This backlog was largely due to blanked sailings on almost every trade lane, container shut-outs and rollovers “on every vessel”, an ever-lengthening list of bookings due to cancelled sailings, growing congestion at transhipment facilities “due to shortage of manpower and voided vessels and limited vessel berthing windows, also due to “manpower shortage and other operational issues”.
This month carriers have withdrawn 24% of capacity on the India-Far East trade, blanking 23 out of 120 scheduled sailings. Next month, a further 17% capacity is expected to be withdrawn – with 17 blanking’s already announced. Carriers have stated the situation is likely to continue for another three-to-four weeks.
This is having an impact on bookings and procurement of export containers, as carriers are not able to issue bookings on immediate vessels even though the schedule is there – and sometimes they are releasing it on two-to-three-weeks advance sailings. There is a struggle to meet customers’ requirement for immediate dispatch of their cargo, as bookings are getting declined on current week sailings.
Meanwhile, the continuing problem of clearing import containers due to lockdown restrictions in India meant most carriers were facing an acute shortage of inventory in almost all load ports.
CMA CGM announced on Friday it is to reorganize its Asia-Subcontinent Express (AS1) service next month, which will see calls at Shekou and Port Klang dropped in favour of a new call at Nhava Sheva, which may alleviate some pressure for Indian forwarders.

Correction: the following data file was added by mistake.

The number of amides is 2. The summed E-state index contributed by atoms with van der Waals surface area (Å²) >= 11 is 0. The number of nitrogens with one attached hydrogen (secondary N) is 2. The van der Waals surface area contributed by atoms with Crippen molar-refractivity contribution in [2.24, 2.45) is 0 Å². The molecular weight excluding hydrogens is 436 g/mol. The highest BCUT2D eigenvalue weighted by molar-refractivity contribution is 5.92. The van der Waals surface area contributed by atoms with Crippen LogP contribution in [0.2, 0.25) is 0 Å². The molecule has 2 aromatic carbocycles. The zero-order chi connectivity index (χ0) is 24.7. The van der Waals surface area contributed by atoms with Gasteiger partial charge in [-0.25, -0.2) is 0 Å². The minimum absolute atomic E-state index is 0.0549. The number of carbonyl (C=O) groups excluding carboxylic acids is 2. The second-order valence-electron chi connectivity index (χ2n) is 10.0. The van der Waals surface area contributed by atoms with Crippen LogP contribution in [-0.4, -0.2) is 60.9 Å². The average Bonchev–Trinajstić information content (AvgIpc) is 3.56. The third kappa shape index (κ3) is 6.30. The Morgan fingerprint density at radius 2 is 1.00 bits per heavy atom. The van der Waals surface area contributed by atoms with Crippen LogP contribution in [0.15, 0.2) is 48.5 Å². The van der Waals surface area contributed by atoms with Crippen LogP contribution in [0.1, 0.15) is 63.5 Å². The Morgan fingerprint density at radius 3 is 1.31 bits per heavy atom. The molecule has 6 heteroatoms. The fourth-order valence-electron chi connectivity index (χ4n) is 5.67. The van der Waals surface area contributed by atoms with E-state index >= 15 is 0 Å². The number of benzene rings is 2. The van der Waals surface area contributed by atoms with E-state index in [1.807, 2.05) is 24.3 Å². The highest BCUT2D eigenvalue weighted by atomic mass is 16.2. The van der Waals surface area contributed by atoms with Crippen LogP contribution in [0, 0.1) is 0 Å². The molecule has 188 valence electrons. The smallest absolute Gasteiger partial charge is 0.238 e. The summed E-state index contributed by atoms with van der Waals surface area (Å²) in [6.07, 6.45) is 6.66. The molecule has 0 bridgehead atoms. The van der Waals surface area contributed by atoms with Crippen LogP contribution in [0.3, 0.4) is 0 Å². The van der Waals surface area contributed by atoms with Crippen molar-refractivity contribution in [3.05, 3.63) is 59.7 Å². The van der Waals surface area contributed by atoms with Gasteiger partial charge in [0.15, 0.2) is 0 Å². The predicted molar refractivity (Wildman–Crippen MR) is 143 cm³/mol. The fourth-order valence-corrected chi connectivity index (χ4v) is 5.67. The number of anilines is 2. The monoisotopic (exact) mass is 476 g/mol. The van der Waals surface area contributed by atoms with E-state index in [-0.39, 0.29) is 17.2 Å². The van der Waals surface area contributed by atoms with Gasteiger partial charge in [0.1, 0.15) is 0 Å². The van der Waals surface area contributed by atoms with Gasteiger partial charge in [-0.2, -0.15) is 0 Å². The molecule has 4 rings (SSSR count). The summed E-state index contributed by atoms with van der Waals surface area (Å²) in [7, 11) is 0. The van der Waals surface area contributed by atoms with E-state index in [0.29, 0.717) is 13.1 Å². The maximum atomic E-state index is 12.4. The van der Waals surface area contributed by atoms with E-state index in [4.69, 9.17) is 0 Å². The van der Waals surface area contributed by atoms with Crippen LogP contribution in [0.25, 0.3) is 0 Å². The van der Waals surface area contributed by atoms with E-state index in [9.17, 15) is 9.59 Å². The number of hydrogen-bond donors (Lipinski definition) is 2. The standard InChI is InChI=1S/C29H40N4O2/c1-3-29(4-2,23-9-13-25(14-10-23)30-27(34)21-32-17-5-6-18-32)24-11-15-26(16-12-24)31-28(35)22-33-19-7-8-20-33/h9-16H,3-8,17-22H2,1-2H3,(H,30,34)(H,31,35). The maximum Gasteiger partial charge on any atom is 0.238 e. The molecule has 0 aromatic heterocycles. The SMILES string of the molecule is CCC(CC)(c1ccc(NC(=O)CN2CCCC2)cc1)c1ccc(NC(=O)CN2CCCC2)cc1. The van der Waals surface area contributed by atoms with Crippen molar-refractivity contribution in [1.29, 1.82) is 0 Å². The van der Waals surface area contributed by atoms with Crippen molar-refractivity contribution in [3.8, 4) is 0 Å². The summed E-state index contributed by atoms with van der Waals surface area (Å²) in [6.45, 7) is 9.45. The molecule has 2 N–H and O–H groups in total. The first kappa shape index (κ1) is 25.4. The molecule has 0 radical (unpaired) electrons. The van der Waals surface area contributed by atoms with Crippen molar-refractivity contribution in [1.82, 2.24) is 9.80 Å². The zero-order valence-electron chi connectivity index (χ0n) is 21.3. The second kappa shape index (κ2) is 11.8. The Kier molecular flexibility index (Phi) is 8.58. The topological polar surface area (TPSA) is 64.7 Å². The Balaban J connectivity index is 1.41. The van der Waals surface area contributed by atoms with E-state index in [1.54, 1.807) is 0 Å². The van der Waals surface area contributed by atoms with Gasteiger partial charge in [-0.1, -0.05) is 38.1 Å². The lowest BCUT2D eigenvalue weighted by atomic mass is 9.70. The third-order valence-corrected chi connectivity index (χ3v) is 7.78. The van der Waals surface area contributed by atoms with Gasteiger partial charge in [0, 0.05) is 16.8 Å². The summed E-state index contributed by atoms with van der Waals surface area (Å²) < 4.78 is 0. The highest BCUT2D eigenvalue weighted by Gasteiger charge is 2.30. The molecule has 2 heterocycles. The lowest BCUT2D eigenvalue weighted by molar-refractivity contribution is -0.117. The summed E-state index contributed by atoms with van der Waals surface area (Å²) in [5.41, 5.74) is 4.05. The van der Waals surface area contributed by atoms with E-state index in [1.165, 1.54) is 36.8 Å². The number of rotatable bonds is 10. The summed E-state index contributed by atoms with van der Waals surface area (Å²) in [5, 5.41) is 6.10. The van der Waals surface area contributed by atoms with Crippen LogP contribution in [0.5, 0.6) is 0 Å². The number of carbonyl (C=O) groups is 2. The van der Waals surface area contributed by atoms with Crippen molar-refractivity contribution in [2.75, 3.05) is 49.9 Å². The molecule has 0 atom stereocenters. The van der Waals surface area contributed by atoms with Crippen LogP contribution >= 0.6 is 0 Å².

Chassis Shortages Reported at Ports of LA/Long Beach
BRI USA has received several reports that there is currently a shortage of chassis available in the Ports of Los Angeles and Long Beach that is causing delays in the import/export cargo flow. Several large chassis providers have confirmed they are currently out of chassis in the area. The situation has reached a level where shipments are incurring demurrage/per diem charges. At this time, carriers are not making any allowances or concessions for demurrage or detention accrued because of the problem, except for in the few instances where they are providing door delivery service. Further, our sources also shared that many truckers may be implementing a delivery appointment schedule and requiring delivery orders two to three days prior to accepting cargo.
BRI USA is monitoring the situation and working to minimize the impact to our customers. At this time, we encourage importers to consider carriers with premium service offerings. While these services do come at a significant increase in cost, premium service from carriers include guaranteed equipment and faster turnaround at the terminals. If you have urgent cargo; potential delays are mitigated and free from detention and demurrage charges outside of your control. Please contact your assigned BRI rep without delay
U.S. Ports Status Update
Below is a general overview of the operations BRi USA has been able to gather for most major U.S. ports. This list will be updated as information is made available.
Port of Seattle and Tacoma – Container volume at the Northwest Seaport Alliance declined 15.2 percent in January-May. However, port managers expect some improvement in the second half of the year. Carriers blanked 55 sailings to Seattle-Tacoma through June to match capacity with flagging demand, but carriers have announced only seven cancelled sailings through September, which is a good sign for import volumes this fall. All terminals at the ports are open and operational this week.